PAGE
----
Before I go, I have something to say

Elimination Diet

Am I going nuts? Or not? I’m not being rhetorical or metaphysical here. I’m on a diet – an “elimination diet” – and nuts are taboo in this land of no-nos. Shelled, raw, toasted, sliced, salted – all those tasty variations are forbidden to me, for a month. A very, very long month.

Despite its name, this diet is not meant to eliminate headaches. It’s not quite that simple. What it’s designed to do is to first deprive me of every food that has ever triggered someone else’s migraine. After a month of these restrictions, I am to choose just one of the outlawed foods, eat it for two or three days, and record what it does to my head. If it doesn’t cause a lot of pain, then it goes in column A. If, instead, a major migraine sets in, then it goes in column B.

Then I’m to stop eating that food, whether it was a grapefruit or a peanut or a hunk of Parmesan cheese, and try another one, again for two to three days. This could take forever, it seems to me, but at the end of the experiment, I will have two lists: One, a list of foods that seem to contribute to my migraines, and the other a list of foods that I can, once again, eat freely.

So, you see, it’s called an elimination diet mainly because it shows, in the end, what foods to eliminate in order to feel better. I have no great hopes of completely eradicating my headaches, especially since even now, eating none of these things, I continue to migrainate daily.

Confronted with elimination dieting, one is expected to be an ascetic, a Zen master, a Trappist monk, not to mention a first-class food detective. Get out the magnifying glass and start scanning the cans, cartons, and containers in the pantry and the fridge, and you’ll be amazed at what you find. The list says, “No MSG,” but what about sodium hexametaphosphate, potassium sorbate, Yellow 5, Blue 1, Red 40? Dairy is another banned substance, but is lactic acid the same as lactose? A supplement I’ve been taking for months – for my health – suddenly appears poisonous, as I notice the whey, lactose, and dried milk solids in its long list of inert ingredients. Does “inert” mean harmless, or does it mean I won’t be able to move a muscle if I take too much?

I understand I can’t have milk or cream or cheese that tastes good. (American cheese is allowed, but I think it was a sad day when the name of our country got slapped onto that plastic orange block.) No cheese – the good kind – takes pizza right off my plate.

It takes some of my favorite toppings off, too, since I can’t have bacon, sausage, or smoked anything. I thought I could live without certain foods, but all you have to do is tell me I can’t eat something, and a strange craving develops. Don’t tell ME not to eat an anchovy.

Besides that, the foundation of any self-respecting pizza is a freshly-risen, yeast-based crust. But fresh yeast is on the no-fly zone, meaning no donuts, no bagels, no coffeecake, no fresh sourdough. Is matzo out? Maybe I can find some hardtack. I find myself thinking fondly of the teething biscuits my kids used to gnaw on, but they’re probably full of something else on the list. Granulated avocados, maybe, or essence of citrus fruit.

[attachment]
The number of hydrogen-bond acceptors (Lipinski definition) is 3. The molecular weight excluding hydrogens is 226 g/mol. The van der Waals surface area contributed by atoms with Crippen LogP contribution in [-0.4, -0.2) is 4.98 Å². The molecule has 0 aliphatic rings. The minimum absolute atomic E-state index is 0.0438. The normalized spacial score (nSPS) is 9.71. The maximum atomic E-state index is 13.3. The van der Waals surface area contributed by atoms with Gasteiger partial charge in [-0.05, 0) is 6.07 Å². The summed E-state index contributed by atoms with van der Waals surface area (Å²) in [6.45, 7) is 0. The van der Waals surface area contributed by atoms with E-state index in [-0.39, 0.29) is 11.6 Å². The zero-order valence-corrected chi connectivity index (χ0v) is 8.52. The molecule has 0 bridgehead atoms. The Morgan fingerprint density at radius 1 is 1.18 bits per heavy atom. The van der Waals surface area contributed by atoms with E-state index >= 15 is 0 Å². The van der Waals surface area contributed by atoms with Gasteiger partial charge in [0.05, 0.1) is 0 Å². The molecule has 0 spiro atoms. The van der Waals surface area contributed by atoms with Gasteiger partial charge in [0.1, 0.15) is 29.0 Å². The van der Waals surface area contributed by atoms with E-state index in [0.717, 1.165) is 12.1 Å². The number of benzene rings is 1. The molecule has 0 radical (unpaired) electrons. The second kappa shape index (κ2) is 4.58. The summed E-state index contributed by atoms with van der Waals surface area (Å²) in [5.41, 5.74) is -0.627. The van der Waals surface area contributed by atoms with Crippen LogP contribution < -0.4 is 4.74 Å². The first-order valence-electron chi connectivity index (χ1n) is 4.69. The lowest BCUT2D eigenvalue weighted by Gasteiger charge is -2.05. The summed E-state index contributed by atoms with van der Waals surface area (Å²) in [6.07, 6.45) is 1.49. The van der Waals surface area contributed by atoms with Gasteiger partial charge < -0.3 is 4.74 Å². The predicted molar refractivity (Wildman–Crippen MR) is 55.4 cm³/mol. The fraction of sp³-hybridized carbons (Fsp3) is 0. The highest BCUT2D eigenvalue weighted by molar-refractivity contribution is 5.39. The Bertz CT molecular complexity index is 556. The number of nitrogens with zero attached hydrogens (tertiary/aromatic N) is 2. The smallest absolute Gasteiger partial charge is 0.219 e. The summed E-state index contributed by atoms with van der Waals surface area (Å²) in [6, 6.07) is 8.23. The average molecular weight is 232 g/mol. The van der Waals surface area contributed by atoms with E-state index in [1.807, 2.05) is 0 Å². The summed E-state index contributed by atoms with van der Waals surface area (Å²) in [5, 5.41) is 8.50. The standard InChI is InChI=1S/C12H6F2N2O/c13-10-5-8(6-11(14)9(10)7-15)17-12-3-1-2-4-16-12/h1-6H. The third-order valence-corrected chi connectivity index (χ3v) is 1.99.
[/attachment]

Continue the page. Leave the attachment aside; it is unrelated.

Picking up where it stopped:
Drs. Oz and Weil rave about the antioxidant benefits of dark chocolate, which appears to be the biggest migraine culprit of all. I haven’t gone a day without chocolate since, well, a really long time. I thought I’d need a 12-step program for that one, but I went cold turkey. Hello, my name is Pam. It’s been 17 days since my last chocolate chip.

But hey. I can have wheat. This isn’t, thank heaven, a gluten-free ordeal. I can have popcorn, or even white chocolate-covered pretzels. Now, there’s a balanced diet! I can guzzle strawberries, and blueberries, and cottage cheese, which aren’t bad mixed together. No caffeine, so I had to hunt for decaf tea. I only like coffee drowned in cream, which I can’t have anyway. No Starbucks mochas for me. My sister-in-law calls this sensory deprivation, and I can only sniffle and agree.

Is it worth it? I don’t know. I might find out that 1) Pastrami gives me headaches, or 2) It’s not the food, it’s something else. That’s what I fear the most, that I’ll go to all this trouble and find out nothing in my diet can be pinned to my migraines. If it’s not that, what is it? Changes in the barometric pressure? Reading the Sunday New York Times? Using a keyboard to write my poems? I can’t change any of that – no, really, I can’t. I won’t. Maybe they’re caused by stubbornness, in which case, I’m doomed.

This reminds me of the folktale in which a man complains to a genie that his house is too small. So the genie conjures up six cows, four horses, a pair of oxen, and twelve more kids to share his space. As the man shrieks, “How is this making it better?” the genie snaps his fingers and does away with all the added occupants. Suddenly, the house feels more than big enough.

Here’s a welcome news flash: A new study says diet has nothing to do with migraines. In fact, one researcher finds that craving chocolate may be the brain’s natural response to a bad headache. So perhaps chocolate is good for pain? Some kind of yummy homeopathic cure? Sounds reasonable to me. Pass the M&Ms, please. Wait – make that peanut M&Ms. Thank you.

Leave a Reply